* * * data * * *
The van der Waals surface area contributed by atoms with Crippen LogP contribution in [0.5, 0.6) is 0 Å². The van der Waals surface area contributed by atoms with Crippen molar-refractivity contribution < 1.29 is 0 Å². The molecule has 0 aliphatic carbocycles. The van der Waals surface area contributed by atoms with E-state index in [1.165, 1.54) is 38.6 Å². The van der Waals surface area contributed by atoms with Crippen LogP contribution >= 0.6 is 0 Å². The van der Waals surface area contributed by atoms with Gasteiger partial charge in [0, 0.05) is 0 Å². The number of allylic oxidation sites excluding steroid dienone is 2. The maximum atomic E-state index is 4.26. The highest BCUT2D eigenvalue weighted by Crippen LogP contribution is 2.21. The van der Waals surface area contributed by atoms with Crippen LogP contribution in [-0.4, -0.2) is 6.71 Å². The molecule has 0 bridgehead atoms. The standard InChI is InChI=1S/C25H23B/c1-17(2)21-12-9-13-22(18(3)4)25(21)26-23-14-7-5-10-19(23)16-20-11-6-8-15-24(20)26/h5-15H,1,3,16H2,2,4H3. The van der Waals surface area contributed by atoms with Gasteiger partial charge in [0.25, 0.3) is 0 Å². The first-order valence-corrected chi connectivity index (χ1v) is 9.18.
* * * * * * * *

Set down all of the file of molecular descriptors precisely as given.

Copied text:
The van der Waals surface area contributed by atoms with Crippen LogP contribution in [0.5, 0.6) is 0 Å². The van der Waals surface area contributed by atoms with Crippen molar-refractivity contribution < 1.29 is 0 Å². The molecule has 0 aliphatic carbocycles. The van der Waals surface area contributed by atoms with E-state index in [1.165, 1.54) is 38.6 Å². The van der Waals surface area contributed by atoms with Crippen LogP contribution >= 0.6 is 0 Å². The van der Waals surface area contributed by atoms with Gasteiger partial charge in [0, 0.05) is 0 Å². The number of allylic oxidation sites excluding steroid dienone is 2. The maximum atomic E-state index is 4.26. The highest BCUT2D eigenvalue weighted by Crippen LogP contribution is 2.21. The van der Waals surface area contributed by atoms with Crippen LogP contribution in [-0.4, -0.2) is 6.71 Å². The molecule has 0 bridgehead atoms. The standard InChI is InChI=1S/C25H23B/c1-17(2)21-12-9-13-22(18(3)4)25(21)26-23-14-7-5-10-19(23)16-20-11-6-8-15-24(20)26/h5-15H,1,3,16H2,2,4H3. The van der Waals surface area contributed by atoms with Gasteiger partial charge in [0.25, 0.3) is 0 Å². The first-order valence-corrected chi connectivity index (χ1v) is 9.18.